Skip to content

10 Comments

  1. Kyle Sharick
    April 16, 2010 @ 11:23 am

    This is my first time hearing about a “dark site”. I like the “dark site” tactic because it takes the audience off the problem to a forum where you control the conversation and can easily listen.

  2. Deirdre
    April 16, 2010 @ 12:47 pm

    Hi Kyle! Dark sites are great because you can prepare in advance and then have that forum ready to answer questions and give the right information during a crisis. Thanks!

  3. Marek
    April 18, 2010 @ 9:14 pm

    Keeping communication open and flowing is definitely the key to keeping almost any crisis under control. Honestly and open communication is never as bad as the rumors that’ll start swirling around if nobody can get any accurate info.

    I’d actually never heard about the “dark site” idea either. Seems like a really good way to be prepared for anything!

  4. Deirdre
    April 19, 2010 @ 7:46 am

    Hi Marek! Thanks for sharing you thoughts. Yes, honesty and open communication is the best approach during a crisis. The dark site is a great way to be prepared for unexpected situations. Many companies build them as a part of their crisis communications plans and turn them on immediately to start the proper communication flowing.

  5. Mary Rose
    April 22, 2010 @ 2:28 pm

    Sorry I was not able to join the #prstudchat, but kudos to Deirdre and Valerie for their immediate response and for sharing how you all dealt with the situation. Looking forward to the next #prstudchat

  6. Trent Callier
    April 25, 2010 @ 3:56 pm

    Deirdre, I liked your post on how to perform damage control while using a web 2.0 application. I like to use twitter and I noticed that it is down sometimes and I would usually wait or do something else when that happens, but you listed steps I could take just in case that happens again. The thing I am intrigued with the most is the dark website. I did not know companies had a website prepared and only goes active when something like this happens. I guess the companies don’t publicize them because there are not used as much.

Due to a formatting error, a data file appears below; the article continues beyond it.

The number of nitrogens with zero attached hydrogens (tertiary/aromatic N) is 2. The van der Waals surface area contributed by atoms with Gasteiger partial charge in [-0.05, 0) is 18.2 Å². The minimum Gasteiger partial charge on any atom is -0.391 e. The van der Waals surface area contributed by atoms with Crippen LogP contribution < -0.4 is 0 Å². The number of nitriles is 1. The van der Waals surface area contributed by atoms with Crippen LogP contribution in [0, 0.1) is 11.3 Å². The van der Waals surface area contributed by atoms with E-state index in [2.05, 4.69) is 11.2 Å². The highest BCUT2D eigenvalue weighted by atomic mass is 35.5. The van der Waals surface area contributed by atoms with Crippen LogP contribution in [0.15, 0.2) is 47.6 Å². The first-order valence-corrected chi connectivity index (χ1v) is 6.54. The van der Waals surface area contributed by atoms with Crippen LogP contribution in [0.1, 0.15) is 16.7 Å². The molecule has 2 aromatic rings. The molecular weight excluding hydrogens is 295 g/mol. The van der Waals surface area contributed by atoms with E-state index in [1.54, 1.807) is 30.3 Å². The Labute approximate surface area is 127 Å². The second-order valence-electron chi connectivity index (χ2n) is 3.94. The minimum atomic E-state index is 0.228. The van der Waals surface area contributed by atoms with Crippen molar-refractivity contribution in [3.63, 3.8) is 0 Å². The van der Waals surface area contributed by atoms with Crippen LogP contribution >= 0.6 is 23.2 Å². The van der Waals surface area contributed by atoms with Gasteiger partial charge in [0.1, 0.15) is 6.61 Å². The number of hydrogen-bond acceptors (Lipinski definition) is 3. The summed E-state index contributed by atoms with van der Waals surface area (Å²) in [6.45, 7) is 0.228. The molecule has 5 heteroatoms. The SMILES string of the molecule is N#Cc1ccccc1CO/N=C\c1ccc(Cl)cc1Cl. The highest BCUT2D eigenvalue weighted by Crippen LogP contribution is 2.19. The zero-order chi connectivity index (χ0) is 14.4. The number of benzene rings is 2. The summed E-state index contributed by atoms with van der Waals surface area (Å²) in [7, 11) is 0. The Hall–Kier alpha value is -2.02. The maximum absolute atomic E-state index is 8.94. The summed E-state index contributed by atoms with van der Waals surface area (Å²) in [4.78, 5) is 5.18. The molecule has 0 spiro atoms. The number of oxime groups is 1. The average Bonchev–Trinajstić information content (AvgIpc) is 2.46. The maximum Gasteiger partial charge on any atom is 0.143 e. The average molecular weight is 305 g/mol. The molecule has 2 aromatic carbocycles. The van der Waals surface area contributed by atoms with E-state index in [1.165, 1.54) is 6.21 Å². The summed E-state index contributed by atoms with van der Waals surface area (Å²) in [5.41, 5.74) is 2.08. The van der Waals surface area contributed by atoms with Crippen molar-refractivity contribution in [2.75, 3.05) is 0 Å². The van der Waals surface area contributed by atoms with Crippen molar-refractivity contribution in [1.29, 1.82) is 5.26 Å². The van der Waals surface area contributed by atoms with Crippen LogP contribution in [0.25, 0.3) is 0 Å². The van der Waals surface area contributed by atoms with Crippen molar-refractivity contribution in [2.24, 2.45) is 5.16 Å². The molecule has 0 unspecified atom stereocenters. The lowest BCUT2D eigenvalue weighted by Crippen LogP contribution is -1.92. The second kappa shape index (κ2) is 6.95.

Thank You
    Trent Callier

  7. Deirdre
    April 25, 2010 @ 4:32 pm

    Hi Mary! Sorry you couldn’t join us for the #prstudchat session. We tried to be immediate with our response to the situation and keep everyone in the communication loop. We’re lucky to have a very understanding community! The next #prstudchat is going to be a great session. We’re celebrating the Class of 2010 on May 12th at 9:00 p.m. Here’s a link to more information on the Examiner.com: http://bit.ly/ds97ZK. I hope you can join in our next discussion!

  8. Deirdre
    April 25, 2010 @ 4:40 pm

    Hi Trent, thanks for commenting 🙂 I’m glad you liked the post. Twitter is great for continuous monitoring of the conversations during crisis, getting the right information to your followers and directing them to the crisis website (the dark site turned “live”). Twitter does have it’s glitches, so we have to make sure that communication during a crisis is not confined to one channel. There are companies that use YouTube to communicate statements from executives during a crisis (especially if the original damage came from a YouTube video as in the case of Dominos Pizza). As for the dark sites, I guess you’re right, they’re not publicized or mentioned prior to crisis. As long as they are turned on and the company is better prepared, that’s all that counts. They serve a very useful function and I find most of the information about dark sites in PR, Advertising and Marketing discussions.

Leave a Reply

Your email address will not be published.

This site uses Akismet to reduce spam. Learn how your comment data is processed.

%d bloggers like this: